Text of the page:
O'Regan and the elder Devine put on 30 unhurried runs either side of a break for torrential rain, before a straight delivery from Cecil bowled the latter, causing a joyful ejaculation from the bowler. Up stepped the younger Devine, bristling with aggression and fast-scoring intent. He perished nobly, mistiming a flighted one from Sharland into the safe hands of the captain at mid-on. The retirement of O'Regan, who had scored over twenty, and two quick wickets to the unpredictable off-spin of Chave, and Mount Juliet were back in trouble at 45 for 6 (or 7, if, as may well have been the case, local rules meant that O'Regan had retired 'out', and not 'not out').

Sid Thomson, making up their numbers, and having trouble with his timing on a horribly wet wicket, and the Mount Juliet captain, Bob Aspin, consolidated. The score mounted slowly until, right at the end, Aspin hit a few lusty blows, including a six straight out of the John Embury coaching manual -- no backlift, not much follow through -- and it went sailing back over Sharland's head.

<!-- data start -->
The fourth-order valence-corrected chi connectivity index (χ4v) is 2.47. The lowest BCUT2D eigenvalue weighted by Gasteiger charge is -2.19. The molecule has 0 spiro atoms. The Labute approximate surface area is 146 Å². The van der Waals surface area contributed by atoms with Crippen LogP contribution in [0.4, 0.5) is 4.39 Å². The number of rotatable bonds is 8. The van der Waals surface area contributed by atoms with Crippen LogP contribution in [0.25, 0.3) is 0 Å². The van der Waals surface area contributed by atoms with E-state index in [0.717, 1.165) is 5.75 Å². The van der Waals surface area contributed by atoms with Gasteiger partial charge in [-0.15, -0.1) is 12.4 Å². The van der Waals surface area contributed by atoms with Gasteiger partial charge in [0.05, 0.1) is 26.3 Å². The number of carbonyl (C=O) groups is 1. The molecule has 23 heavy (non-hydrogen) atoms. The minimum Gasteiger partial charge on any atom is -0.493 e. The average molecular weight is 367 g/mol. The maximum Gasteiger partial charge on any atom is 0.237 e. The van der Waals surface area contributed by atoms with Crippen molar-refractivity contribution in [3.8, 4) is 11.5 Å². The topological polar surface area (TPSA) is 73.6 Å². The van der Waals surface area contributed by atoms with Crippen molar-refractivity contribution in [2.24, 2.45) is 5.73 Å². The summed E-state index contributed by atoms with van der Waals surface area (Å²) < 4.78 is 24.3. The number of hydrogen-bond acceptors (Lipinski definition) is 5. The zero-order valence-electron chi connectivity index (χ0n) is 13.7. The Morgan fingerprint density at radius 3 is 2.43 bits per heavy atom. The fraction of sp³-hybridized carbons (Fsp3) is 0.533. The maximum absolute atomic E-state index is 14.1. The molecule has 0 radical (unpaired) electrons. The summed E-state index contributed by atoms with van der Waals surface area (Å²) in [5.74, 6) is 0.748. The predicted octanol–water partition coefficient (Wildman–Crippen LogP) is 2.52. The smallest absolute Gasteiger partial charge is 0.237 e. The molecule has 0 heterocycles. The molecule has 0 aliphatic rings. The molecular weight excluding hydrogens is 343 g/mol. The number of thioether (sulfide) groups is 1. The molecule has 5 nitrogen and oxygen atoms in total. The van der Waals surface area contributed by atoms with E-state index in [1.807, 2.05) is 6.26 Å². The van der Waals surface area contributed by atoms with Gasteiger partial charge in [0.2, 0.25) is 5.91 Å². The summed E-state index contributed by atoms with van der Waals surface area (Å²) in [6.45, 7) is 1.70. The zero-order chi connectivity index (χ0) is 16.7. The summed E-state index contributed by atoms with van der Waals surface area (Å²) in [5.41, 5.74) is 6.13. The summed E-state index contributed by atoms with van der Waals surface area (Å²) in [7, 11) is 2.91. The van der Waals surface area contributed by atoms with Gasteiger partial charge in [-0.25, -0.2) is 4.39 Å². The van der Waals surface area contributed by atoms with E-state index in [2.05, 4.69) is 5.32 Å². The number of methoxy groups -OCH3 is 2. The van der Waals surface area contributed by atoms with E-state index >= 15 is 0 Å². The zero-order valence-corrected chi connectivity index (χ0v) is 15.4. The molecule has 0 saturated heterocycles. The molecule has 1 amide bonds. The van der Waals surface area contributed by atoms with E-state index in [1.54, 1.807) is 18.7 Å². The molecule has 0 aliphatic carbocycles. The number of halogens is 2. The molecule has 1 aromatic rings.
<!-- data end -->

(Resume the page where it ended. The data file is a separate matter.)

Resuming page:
Borley, juggling six bowlers with the deft skill he shows when juggling three oranges, had restricted and then helped Mount Juliet to 65 for 7, not at all a bad score on so slow an outfield and so wet a wicket.

There had been some strange behaviour in the field. At one point, Sharland moved so straight at long-off that the batsman had to ask him to move; Barron had a personal Mystic Moment with some clouds and Matravers almost took his own toes off with a bizarrely misdirected throw.